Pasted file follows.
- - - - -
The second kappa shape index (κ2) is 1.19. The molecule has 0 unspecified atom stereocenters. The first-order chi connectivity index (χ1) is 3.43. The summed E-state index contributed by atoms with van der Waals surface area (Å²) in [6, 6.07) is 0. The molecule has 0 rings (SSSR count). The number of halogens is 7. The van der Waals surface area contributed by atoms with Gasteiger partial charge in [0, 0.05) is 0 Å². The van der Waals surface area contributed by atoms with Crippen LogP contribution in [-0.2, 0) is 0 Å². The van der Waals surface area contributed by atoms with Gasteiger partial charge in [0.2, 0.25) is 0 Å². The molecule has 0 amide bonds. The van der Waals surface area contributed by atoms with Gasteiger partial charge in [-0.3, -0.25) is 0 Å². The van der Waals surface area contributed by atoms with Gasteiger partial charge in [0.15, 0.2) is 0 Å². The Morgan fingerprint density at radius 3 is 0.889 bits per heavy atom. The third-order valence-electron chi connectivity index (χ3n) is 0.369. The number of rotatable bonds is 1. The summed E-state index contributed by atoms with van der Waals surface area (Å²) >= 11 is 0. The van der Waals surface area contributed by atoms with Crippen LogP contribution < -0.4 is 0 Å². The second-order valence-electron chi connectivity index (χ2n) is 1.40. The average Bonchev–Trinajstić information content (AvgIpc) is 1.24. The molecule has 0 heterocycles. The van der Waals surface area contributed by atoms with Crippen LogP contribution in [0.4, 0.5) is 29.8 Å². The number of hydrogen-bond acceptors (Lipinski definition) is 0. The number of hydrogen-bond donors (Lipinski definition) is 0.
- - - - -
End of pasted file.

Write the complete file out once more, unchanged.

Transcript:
The second kappa shape index (κ2) is 1.19. The molecule has 0 unspecified atom stereocenters. The first-order chi connectivity index (χ1) is 3.43. The summed E-state index contributed by atoms with van der Waals surface area (Å²) in [6, 6.07) is 0. The molecule has 0 rings (SSSR count). The number of halogens is 7. The van der Waals surface area contributed by atoms with Gasteiger partial charge in [0, 0.05) is 0 Å². The van der Waals surface area contributed by atoms with Crippen LogP contribution in [-0.2, 0) is 0 Å². The van der Waals surface area contributed by atoms with Gasteiger partial charge in [0.2, 0.25) is 0 Å². The molecule has 0 amide bonds. The van der Waals surface area contributed by atoms with Gasteiger partial charge in [-0.3, -0.25) is 0 Å². The van der Waals surface area contributed by atoms with Gasteiger partial charge in [0.15, 0.2) is 0 Å². The Morgan fingerprint density at radius 3 is 0.889 bits per heavy atom. The third-order valence-electron chi connectivity index (χ3n) is 0.369. The number of rotatable bonds is 1. The summed E-state index contributed by atoms with van der Waals surface area (Å²) >= 11 is 0. The van der Waals surface area contributed by atoms with Crippen LogP contribution < -0.4 is 0 Å². The second-order valence-electron chi connectivity index (χ2n) is 1.40. The average Bonchev–Trinajstić information content (AvgIpc) is 1.24. The molecule has 0 heterocycles. The van der Waals surface area contributed by atoms with Crippen LogP contribution in [0.4, 0.5) is 29.8 Å². The number of hydrogen-bond acceptors (Lipinski definition) is 0. The number of hydrogen-bond donors (Lipinski definition) is 0.